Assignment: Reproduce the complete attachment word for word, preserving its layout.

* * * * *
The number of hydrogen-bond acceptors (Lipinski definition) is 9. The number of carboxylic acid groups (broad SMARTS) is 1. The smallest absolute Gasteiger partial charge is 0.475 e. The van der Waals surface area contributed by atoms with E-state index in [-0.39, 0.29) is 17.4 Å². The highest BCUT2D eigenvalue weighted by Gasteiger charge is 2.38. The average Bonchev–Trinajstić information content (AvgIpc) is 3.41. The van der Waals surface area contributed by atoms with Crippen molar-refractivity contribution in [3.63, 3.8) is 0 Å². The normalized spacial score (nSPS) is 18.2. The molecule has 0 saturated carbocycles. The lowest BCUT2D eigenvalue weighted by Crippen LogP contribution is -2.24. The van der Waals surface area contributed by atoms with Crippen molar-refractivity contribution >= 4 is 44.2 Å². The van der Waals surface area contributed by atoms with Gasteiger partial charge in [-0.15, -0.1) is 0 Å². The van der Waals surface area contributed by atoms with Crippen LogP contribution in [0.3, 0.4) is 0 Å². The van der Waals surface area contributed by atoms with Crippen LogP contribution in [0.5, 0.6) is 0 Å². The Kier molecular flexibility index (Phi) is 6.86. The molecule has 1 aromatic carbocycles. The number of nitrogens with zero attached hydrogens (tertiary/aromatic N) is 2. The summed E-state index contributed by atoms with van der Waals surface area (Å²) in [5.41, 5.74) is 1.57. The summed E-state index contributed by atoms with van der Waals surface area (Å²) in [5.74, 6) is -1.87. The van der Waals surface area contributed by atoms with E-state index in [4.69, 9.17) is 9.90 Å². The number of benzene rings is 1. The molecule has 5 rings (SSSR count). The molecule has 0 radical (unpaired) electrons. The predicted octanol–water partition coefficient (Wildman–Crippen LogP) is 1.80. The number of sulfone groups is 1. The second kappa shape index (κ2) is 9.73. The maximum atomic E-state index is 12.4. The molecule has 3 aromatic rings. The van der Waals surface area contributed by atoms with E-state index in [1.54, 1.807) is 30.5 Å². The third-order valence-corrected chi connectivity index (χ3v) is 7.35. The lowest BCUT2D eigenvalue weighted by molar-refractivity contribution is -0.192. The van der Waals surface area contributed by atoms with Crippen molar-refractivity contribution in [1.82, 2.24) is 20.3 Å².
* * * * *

The number of hydrogen-bond acceptors (Lipinski definition) is 9. The number of carboxylic acid groups (broad SMARTS) is 1. The smallest absolute Gasteiger partial charge is 0.475 e. The van der Waals surface area contributed by atoms with E-state index in [-0.39, 0.29) is 17.4 Å². The highest BCUT2D eigenvalue weighted by Gasteiger charge is 2.38. The average Bonchev–Trinajstić information content (AvgIpc) is 3.41. The van der Waals surface area contributed by atoms with Crippen molar-refractivity contribution in [3.63, 3.8) is 0 Å². The normalized spacial score (nSPS) is 18.2. The molecule has 0 saturated carbocycles. The lowest BCUT2D eigenvalue weighted by Crippen LogP contribution is -2.24. The van der Waals surface area contributed by atoms with Crippen molar-refractivity contribution >= 4 is 44.2 Å². The van der Waals surface area contributed by atoms with Gasteiger partial charge in [-0.15, -0.1) is 0 Å². The van der Waals surface area contributed by atoms with Crippen LogP contribution in [0.3, 0.4) is 0 Å². The van der Waals surface area contributed by atoms with Crippen LogP contribution in [0.5, 0.6) is 0 Å². The Kier molecular flexibility index (Phi) is 6.86. The molecule has 1 aromatic carbocycles. The number of nitrogens with zero attached hydrogens (tertiary/aromatic N) is 2. The summed E-state index contributed by atoms with van der Waals surface area (Å²) in [5.41, 5.74) is 1.57. The summed E-state index contributed by atoms with van der Waals surface area (Å²) in [5.74, 6) is -1.87. The van der Waals surface area contributed by atoms with E-state index in [4.69, 9.17) is 9.90 Å². The number of benzene rings is 1. The molecule has 5 rings (SSSR count). The molecule has 0 radical (unpaired) electrons. The predicted octanol–water partition coefficient (Wildman–Crippen LogP) is 1.80. The number of sulfone groups is 1. The second kappa shape index (κ2) is 9.73. The maximum atomic E-state index is 12.4. The molecule has 3 aromatic rings. The van der Waals surface area contributed by atoms with E-state index in [1.54, 1.807) is 30.5 Å². The third-order valence-corrected chi connectivity index (χ3v) is 7.35. The lowest BCUT2D eigenvalue weighted by molar-refractivity contribution is -0.192. The van der Waals surface area contributed by atoms with Crippen molar-refractivity contribution in [1.82, 2.24) is 20.3 Å².